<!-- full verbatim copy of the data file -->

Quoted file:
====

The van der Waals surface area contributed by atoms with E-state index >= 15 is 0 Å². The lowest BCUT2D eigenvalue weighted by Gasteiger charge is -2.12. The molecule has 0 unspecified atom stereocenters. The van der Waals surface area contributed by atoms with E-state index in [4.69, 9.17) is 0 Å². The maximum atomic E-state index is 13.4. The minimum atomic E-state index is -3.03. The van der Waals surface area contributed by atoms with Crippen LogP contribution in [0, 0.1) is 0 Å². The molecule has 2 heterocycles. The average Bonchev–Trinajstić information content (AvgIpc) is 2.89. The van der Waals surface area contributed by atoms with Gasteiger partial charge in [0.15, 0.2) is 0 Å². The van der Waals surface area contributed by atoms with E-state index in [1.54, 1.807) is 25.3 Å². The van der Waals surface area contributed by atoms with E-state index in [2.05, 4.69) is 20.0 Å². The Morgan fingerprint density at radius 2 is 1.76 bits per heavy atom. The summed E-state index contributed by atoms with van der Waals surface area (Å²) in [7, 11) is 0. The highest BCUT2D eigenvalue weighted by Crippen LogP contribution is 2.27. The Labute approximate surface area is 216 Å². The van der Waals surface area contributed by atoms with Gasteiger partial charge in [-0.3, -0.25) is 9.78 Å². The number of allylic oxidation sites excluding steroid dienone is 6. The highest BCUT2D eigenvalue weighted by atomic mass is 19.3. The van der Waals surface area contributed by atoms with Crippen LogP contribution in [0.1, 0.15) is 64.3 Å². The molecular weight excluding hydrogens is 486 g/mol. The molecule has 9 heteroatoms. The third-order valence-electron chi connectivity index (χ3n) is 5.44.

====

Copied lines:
The van der Waals surface area contributed by atoms with E-state index >= 15 is 0 Å². The lowest BCUT2D eigenvalue weighted by Gasteiger charge is -2.12. The molecule has 0 unspecified atom stereocenters. The van der Waals surface area contributed by atoms with E-state index in [4.69, 9.17) is 0 Å². The maximum atomic E-state index is 13.4. The minimum atomic E-state index is -3.03. The van der Waals surface area contributed by atoms with Crippen LogP contribution in [0, 0.1) is 0 Å². The molecule has 2 heterocycles. The average Bonchev–Trinajstić information content (AvgIpc) is 2.89. The van der Waals surface area contributed by atoms with Gasteiger partial charge in [0.15, 0.2) is 0 Å². The van der Waals surface area contributed by atoms with E-state index in [1.54, 1.807) is 25.3 Å². The van der Waals surface area contributed by atoms with E-state index in [2.05, 4.69) is 20.0 Å². The Morgan fingerprint density at radius 2 is 1.76 bits per heavy atom. The summed E-state index contributed by atoms with van der Waals surface area (Å²) in [7, 11) is 0. The highest BCUT2D eigenvalue weighted by Crippen LogP contribution is 2.27. The Labute approximate surface area is 216 Å². The van der Waals surface area contributed by atoms with Gasteiger partial charge in [-0.3, -0.25) is 9.78 Å². The number of allylic oxidation sites excluding steroid dienone is 6. The highest BCUT2D eigenvalue weighted by atomic mass is 19.3. The van der Waals surface area contributed by atoms with Crippen LogP contribution in [0.1, 0.15) is 64.3 Å². The molecular weight excluding hydrogens is 486 g/mol. The molecule has 9 heteroatoms. The third-order valence-electron chi connectivity index (χ3n) is 5.44.